Opel Ascona… a classic? Absolutely and beyond any shadow of a doubt! It is after all one of the very successful daily heroes from back when even the smallest of villages would have a proper pub, and all the lads would congregate after school at the Hi-Fi geek to listen to the latest Dire Straits LP.
This past weekend, we featured a rare Opel Manta 400 as our Prime Find. Of course, Anders also mentioned the legendary Ascona 400 which was built on the Ascona B platform. But it all got me thinking; is the coolest car from any given model range always the one with motorsport heritage. Let’s take a closer look and travel a little further back in time while doing so…
During the early seventies, the Opel GT was at the top of the Opel hierarchy. It was a proper sportscar. Then came the Manta A – quite sporty yet with a degree of practicality too. And then there was the financially more accessible Ascona. Not really sporty at all, but very practical. Even so, it was an entirely handsome and sharp saloon design, and aided by the competitive pricing it was a favourite with many families throughout Denmark and the rest of Europe. I’m sure most of a certain age will have memories which involve an Ascona in one way or another. A little later in life I owned a newer Ascona in GT-trim, and I really can’t fault it. But back when the Ascona was at the very top of its game, I didn’t even possess a driver’s license yet. Instead I stood on the sidewalk with my school friends and watched in envy as the young suburbia hotshots would cruise up the High Street in their Ascona’s with wide wheels and loud exhausts.
And then there’s the Opel 1900 Sport Wagon… Doesn’t ring a bell? Perhaps not so odd if you’re European, as that’s not what we called them on this side of the pond. But when the American Buick dealerships decided there was a market for Opel Ascona A estates from 1971 through to 1975, that was the catchy name which they were marketed under. To be honest though, we didn’t do too bad locally in Europe either, as the Ascona estate was dubbed the Opel Ascona Voyage – sounds suitably adventurous, doesn’t it? But whether badged Sport Wagon or Voyage, the 3-door estate version of the Ascona is really quite a charming – I would almost go as far as calling it dashing – little tool. It seems the perfect companion for a valiant young man with a newly started business; or maybe just a madras in the spacious rear, ready to service the sweetest young women at the local beach.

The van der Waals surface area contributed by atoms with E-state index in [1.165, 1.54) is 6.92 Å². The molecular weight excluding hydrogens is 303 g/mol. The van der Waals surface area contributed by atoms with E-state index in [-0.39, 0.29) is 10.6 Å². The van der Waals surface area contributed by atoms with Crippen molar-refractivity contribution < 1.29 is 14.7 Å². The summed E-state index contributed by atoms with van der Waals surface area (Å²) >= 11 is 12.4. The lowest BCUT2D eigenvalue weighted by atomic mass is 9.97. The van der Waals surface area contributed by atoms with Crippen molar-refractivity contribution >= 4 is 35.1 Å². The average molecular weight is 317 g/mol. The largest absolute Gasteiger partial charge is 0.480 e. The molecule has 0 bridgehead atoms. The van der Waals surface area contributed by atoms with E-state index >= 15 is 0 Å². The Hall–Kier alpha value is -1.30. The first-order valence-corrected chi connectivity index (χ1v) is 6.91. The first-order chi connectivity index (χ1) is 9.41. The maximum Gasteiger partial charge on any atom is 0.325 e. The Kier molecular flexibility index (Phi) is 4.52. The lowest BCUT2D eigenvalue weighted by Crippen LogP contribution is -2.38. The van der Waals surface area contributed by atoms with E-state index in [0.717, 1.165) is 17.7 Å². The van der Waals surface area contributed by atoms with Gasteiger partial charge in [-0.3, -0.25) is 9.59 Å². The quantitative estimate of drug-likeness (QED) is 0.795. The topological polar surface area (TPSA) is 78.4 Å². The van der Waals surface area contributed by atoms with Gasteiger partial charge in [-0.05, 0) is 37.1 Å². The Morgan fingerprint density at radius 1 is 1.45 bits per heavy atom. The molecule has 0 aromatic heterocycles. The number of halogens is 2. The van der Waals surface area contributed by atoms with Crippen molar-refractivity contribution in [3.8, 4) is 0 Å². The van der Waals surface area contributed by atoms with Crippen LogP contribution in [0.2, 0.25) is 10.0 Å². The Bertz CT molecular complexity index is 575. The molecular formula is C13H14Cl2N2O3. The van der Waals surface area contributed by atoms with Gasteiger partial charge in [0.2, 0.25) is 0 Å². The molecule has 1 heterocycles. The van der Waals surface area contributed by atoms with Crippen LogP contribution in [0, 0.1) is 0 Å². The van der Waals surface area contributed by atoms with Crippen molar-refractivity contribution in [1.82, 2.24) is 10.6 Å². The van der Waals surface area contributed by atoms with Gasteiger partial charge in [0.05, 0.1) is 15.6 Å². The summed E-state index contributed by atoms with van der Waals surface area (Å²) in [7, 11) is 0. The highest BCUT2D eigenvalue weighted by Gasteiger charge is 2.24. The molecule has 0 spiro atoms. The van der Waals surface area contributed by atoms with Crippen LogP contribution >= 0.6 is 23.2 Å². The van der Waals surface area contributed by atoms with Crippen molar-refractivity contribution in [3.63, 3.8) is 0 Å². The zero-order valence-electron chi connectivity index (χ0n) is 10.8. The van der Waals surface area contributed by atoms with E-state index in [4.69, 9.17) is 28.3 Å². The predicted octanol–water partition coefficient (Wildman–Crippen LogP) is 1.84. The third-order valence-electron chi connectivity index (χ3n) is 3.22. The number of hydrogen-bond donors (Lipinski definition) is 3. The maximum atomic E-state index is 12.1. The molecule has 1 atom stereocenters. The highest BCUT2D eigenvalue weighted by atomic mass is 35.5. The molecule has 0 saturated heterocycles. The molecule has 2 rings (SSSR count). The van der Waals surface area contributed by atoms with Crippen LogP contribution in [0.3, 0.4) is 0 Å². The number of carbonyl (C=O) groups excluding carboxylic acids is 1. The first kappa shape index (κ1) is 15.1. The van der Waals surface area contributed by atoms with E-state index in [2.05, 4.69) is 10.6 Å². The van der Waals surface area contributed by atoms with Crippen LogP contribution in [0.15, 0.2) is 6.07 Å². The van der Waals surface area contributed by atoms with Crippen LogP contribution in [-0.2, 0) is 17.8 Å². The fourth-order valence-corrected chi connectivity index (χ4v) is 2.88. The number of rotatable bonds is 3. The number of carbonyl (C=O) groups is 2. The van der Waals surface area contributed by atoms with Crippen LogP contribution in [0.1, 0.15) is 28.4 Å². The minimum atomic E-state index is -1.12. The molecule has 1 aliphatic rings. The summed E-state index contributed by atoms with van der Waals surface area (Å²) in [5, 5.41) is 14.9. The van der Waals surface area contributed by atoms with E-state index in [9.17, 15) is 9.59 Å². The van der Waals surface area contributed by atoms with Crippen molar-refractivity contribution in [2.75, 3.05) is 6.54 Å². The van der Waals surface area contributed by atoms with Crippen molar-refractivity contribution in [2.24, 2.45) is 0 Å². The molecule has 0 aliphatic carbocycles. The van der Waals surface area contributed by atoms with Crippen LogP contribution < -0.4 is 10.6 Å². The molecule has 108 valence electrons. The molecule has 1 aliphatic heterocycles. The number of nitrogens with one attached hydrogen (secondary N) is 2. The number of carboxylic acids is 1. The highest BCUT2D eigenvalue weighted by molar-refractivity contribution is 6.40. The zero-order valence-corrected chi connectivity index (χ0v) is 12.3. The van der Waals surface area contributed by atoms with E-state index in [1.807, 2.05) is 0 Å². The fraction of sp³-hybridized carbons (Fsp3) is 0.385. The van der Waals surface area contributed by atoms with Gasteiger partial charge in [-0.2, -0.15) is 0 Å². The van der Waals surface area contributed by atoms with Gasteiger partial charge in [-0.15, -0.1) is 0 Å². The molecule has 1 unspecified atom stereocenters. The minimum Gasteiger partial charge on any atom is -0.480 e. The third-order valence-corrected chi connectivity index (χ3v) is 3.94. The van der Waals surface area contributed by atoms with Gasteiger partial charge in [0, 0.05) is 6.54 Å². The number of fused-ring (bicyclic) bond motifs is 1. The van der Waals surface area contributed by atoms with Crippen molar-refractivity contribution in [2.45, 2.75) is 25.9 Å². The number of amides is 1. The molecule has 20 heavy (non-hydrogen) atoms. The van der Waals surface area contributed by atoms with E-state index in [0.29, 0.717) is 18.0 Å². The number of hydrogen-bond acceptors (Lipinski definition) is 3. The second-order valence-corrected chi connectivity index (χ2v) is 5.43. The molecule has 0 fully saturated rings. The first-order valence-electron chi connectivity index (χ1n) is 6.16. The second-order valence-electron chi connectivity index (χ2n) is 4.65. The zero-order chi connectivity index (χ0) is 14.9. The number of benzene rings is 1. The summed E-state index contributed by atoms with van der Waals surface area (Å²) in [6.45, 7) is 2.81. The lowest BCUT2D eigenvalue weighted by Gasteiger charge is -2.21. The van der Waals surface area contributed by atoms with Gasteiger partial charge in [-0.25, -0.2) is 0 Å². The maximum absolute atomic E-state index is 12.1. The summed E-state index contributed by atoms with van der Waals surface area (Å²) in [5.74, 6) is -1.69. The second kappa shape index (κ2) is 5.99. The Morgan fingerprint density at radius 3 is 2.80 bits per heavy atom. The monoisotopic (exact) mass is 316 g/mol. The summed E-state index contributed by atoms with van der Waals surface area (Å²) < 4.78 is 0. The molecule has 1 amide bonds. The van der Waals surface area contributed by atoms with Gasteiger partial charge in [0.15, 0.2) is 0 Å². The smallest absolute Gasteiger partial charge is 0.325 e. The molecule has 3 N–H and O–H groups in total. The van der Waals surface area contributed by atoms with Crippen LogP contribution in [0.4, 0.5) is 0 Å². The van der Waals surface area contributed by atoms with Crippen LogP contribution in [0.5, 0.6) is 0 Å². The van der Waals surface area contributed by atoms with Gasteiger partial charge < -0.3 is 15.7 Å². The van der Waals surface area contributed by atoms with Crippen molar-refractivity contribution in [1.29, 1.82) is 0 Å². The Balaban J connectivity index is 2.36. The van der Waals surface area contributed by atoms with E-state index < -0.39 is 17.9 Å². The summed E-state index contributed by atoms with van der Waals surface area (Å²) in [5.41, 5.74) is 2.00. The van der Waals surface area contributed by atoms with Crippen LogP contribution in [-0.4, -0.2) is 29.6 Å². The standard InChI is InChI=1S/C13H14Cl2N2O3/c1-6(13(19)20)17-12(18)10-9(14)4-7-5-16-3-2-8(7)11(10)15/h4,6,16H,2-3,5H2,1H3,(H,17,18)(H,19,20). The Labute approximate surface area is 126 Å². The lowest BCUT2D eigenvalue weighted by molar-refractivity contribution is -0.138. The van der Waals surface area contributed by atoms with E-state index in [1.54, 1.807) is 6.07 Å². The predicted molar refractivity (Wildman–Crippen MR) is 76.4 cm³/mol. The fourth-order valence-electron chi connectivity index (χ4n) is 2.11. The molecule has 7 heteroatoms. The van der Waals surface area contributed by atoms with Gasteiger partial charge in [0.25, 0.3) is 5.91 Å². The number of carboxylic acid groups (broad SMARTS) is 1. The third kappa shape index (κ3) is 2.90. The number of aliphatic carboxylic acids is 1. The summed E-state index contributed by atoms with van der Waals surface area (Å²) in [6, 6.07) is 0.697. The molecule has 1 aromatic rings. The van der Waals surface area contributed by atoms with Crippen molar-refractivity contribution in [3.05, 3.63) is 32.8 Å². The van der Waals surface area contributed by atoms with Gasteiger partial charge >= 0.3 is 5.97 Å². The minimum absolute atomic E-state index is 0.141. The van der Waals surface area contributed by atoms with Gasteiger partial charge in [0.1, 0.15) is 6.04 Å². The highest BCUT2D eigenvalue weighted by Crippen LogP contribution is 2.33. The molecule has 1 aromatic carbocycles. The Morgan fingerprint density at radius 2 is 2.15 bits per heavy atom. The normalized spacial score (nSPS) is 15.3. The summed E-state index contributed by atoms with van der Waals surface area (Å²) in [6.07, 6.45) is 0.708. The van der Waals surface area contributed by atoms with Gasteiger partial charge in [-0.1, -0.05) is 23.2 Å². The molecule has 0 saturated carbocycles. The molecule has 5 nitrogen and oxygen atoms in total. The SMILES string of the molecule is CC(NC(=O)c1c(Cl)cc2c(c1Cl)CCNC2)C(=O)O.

The Sport Wagon is of course easiest identified by the US-legislated sidelights.
This perfectly period bronze metallic seems to have been a popular choice in the US.
While us Europeans were of course spared the ungainly sidelights, some poor misguided soul within Opel’s European marketing department instead figured we would want faux wood panels adorning just about every exterior surface of the Ascona Voyage. What were they thinking? Luckily, it was optional. While I suppose it has some sort of kitsch retro appeal today, I can’t imagine the European Opel-driving-public would have purchased many in this configuration.
Of course, when the Ascona A immediately became a huge sales success when it was launched in Europe in 1970, it wasn’t just down to the handsome styling. Whether in 2-door, 4-door or estate version, they were also well-engineered and equipped with sturdy and dependable engines. But where the Americans only got the 1.9-litre CIH Opel engine, we in Europe also got a smaller, more economical 1.6-litre CIH and even the puny 1.2-litre OHV engine which was really better suited for the smaller and lighter Opel Kadetts. But then again, in an Opel Ascona Voyage it’s not about the destination, it’s about the journey. So why rush it?
Most of us at ViaRETRO seem drawn to classic estates, but of course, not everyone shares our passion. But be honest, how do you feel about the practical estate version of the Ascona A? To me, all it really needs is a quality Hi-Fi cassette player, decent speakers and a glove compartment loaded with cassette tapes from Pink Floyd, Led Zeppelin and Santana. Takes me right back to the seventies…